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Thursday, June 1, 2023
BULAWAYO, Zimbabwe, Mar 30 2011 (IPS) - “Women in Zimbabwe are largely seen as a huge demographic to be exploited by politicians who seek our support,” says Ntombikayise Mswela. “But when we take to the streets to demand respect and our rights from the same government we are thrown into prison.
“We are yet to see any sincerity in protecting our rights,” the Bulawayo-based gender rights activist told IPS. “We see it with government-organised initiatives like the latest efforts to collect signatures for the anti-sanctions petition.”
In early March, an anti-sanctions drive was launched by President Mugabe, aimed at gathering two million signatures to pressure the European Union and United States, to remove what Mugabe calls “illegal sanctions on the people of Zimbabwe”.
Women have anchored that campaign, but amidst a crackdown on pro-democracy and women’s rights activists, many are becoming disillusioned with politicians and policy makers who claim to have women’s best interests at heart.
Activists argue that politicians and “political correctness” have hijacked women’s push for equal opportunities. This, they say, has pushed to the periphery or even outlawed gender activism, save for the daredevils who tackle government head-on.
“Just look at how many women have ended up behind bars in the past few years for daring to take to the streets and speak out about the violation of their rights,” Thelma Dube told IPS. Dube spoke in the wake of nationwide police bans on street marches planned for this year’s commemoration of International Women’s Day.
“I do not see many women, educated or not, coming out in their numbers carrying banners and demanding to be heard even with this talk in government about respecting women’s rights,” Dube said.
In February, Women of Zimbabwe Arise (WOZA) activists were arrested in Bulawayo before they even took to the streets, while others were arrested alongside prominent pro-democracy activist Munyaradzi Gwisai for treason early this month, allegedly for being part of a group that was plotting “Egypt-style” street protests.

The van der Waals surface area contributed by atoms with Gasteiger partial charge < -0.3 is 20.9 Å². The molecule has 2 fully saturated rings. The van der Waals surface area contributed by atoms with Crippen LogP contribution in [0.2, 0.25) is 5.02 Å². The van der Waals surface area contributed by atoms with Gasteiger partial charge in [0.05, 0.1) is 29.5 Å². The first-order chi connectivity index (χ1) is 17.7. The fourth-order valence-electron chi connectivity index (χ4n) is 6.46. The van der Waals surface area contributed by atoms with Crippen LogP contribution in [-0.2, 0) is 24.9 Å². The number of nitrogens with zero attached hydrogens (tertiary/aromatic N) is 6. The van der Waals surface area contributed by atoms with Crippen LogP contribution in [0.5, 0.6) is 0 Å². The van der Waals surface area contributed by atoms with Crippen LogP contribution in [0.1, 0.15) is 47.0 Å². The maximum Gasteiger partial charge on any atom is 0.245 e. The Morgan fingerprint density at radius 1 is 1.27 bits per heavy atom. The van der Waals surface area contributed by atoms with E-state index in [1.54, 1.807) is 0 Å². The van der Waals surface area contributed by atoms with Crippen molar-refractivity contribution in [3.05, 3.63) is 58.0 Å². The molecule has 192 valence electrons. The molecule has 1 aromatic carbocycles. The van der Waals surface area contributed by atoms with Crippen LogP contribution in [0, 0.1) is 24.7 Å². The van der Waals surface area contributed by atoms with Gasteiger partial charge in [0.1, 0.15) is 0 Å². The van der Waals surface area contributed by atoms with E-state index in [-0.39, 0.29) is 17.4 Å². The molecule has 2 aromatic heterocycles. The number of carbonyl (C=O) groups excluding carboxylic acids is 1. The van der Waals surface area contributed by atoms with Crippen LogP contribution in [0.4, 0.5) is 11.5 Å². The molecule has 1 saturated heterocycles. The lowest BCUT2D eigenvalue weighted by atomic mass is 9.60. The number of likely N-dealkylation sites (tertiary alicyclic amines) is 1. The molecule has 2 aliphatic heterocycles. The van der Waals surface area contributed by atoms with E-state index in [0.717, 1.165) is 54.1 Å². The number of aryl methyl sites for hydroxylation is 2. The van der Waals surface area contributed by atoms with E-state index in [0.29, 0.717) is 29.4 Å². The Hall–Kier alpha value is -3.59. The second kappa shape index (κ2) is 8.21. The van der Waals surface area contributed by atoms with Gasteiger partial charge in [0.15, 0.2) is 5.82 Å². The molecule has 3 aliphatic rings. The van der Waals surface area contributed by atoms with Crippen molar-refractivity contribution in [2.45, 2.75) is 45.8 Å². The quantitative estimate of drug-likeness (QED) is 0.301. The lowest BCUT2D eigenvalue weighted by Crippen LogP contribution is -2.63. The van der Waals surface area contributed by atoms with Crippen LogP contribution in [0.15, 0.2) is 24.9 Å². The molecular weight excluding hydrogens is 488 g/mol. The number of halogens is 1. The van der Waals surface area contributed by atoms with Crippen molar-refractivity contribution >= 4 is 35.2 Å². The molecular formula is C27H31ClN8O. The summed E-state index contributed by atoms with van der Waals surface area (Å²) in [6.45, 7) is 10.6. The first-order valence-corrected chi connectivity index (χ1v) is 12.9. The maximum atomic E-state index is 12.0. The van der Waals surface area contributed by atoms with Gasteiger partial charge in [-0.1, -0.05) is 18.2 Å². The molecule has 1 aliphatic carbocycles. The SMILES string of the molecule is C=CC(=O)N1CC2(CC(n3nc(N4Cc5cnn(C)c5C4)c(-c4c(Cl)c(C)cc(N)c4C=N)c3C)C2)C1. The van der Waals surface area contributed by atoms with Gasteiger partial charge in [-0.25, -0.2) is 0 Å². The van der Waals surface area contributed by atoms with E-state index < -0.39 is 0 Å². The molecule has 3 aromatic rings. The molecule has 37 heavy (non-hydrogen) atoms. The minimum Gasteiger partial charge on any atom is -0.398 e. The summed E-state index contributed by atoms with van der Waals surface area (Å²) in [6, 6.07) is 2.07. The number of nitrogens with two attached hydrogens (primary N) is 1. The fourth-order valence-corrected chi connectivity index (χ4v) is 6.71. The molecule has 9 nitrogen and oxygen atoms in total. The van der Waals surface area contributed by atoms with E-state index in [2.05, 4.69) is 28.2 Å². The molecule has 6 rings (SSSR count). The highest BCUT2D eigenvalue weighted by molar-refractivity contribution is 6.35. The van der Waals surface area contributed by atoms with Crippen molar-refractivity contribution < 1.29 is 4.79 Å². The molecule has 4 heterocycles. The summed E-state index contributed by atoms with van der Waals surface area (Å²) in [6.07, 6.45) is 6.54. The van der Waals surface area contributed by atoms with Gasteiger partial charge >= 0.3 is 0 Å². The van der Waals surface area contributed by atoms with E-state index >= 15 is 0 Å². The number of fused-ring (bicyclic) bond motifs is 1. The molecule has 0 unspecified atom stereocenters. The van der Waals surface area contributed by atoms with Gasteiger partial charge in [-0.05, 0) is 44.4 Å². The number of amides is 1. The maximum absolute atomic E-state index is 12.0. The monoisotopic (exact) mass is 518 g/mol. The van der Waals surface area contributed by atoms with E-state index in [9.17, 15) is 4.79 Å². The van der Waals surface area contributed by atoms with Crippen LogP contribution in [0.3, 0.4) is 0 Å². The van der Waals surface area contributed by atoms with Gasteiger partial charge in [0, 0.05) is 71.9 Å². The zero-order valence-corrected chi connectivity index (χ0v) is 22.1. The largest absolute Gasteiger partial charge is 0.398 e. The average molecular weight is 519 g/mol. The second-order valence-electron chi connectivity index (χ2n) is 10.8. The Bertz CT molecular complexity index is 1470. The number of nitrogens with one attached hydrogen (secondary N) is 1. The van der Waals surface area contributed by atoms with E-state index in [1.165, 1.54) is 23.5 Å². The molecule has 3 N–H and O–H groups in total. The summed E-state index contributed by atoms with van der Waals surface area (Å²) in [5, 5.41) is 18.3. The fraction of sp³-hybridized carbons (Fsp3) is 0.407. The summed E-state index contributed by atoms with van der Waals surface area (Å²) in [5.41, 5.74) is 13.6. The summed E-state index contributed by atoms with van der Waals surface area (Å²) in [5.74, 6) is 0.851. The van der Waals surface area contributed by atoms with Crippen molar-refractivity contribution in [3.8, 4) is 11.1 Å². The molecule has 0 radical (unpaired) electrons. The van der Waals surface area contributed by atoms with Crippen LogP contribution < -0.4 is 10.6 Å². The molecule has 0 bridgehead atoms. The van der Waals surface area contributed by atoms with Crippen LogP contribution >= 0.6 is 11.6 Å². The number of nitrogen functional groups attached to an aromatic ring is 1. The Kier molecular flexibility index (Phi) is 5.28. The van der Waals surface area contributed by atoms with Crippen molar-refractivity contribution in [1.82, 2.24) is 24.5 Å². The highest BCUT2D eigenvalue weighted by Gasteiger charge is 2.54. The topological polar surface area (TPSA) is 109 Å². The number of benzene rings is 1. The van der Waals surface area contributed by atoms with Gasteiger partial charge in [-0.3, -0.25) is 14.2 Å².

According to a Mar. 1 WOZA statement, the women arrested in Bulawayo were held under appalling conditions with the rights group alleging that their arrested members were subjected to torture by the police.
“Everyone knows here that you can only speak in the public about issues that are in congruence with the thinking of some political parties. Once you raise your head, you are quickly labeled an activist or advocate of some anti-Establishment agenda. It is that bad,” a gender expert at one of the country’s state universities told IPS.
“In the end women just decide to silently fend for their families.”
The gender scholar spoke to IPS on condition that her real name was not used for fear of reprisals – one of many examples of the lack of academic freedom, among other freedoms – women here continue being denied, she says.
Although the Ministry of Women Affairs, Gender and Community Development has been at the forefront of pushing for women’s economic empowerment and constitutional guarantees for gender equality, rights groups like WOZA say this is not enough.
“It is difficult for some of us to digest such messages as we are always arrested for marching and campaigning for the right to feed our children and send them to school,” said a WOZA activist who also asked that her name not be used. She has already been arrested on several occasions in Bulawayo.
“Marches that are pro-government are allowed but not ours, which are basically apolitical, so it is difficult to take the gender affairs ministry seriously,” she said.
The activist is one of many ordinary women here who say they have lost interest in politics, a situation that could derail efforts to increase the numbers of women in political decision-making.
“Women in Bulawayo generally have a distrust of politicians especially from the former ruling party as they have been silent about the ill-treatment by the police of women who do not belong to their party,” she complained.
Zimbabwe currently has just 15 percent of women in the parliament against a SADC regional average of just under 24 percent percent, according to Inter-Parliamentary Union October 2010 figures.
If more women, like Dube, opt out of politics as voters and potential candidates, there is a good chance the figure will drop further in coming elections unless constitutional provisions are put in place to achieve parity in political decision-making.
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